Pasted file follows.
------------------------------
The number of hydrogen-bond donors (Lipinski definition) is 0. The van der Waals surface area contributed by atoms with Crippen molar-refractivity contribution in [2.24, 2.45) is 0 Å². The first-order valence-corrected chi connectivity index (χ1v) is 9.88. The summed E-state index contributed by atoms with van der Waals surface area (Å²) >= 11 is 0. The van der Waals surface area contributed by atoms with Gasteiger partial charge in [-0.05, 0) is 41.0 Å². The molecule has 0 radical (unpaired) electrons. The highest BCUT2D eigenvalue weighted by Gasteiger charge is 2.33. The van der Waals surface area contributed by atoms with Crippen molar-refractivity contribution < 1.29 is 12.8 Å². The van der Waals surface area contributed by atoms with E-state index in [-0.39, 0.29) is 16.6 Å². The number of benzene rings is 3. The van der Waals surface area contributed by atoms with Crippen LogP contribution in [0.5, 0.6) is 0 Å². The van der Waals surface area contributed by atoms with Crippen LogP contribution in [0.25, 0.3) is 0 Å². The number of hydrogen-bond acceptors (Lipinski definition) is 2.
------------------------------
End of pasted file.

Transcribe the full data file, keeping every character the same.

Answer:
The number of hydrogen-bond donors (Lipinski definition) is 0. The van der Waals surface area contributed by atoms with Crippen molar-refractivity contribution in [2.24, 2.45) is 0 Å². The first-order valence-corrected chi connectivity index (χ1v) is 9.88. The summed E-state index contributed by atoms with van der Waals surface area (Å²) >= 11 is 0. The van der Waals surface area contributed by atoms with Gasteiger partial charge in [-0.05, 0) is 41.0 Å². The molecule has 0 radical (unpaired) electrons. The highest BCUT2D eigenvalue weighted by Gasteiger charge is 2.33. The van der Waals surface area contributed by atoms with Crippen molar-refractivity contribution < 1.29 is 12.8 Å². The van der Waals surface area contributed by atoms with E-state index in [-0.39, 0.29) is 16.6 Å². The number of benzene rings is 3. The van der Waals surface area contributed by atoms with Crippen LogP contribution in [0.5, 0.6) is 0 Å². The van der Waals surface area contributed by atoms with Crippen LogP contribution in [0.25, 0.3) is 0 Å². The number of hydrogen-bond acceptors (Lipinski definition) is 2.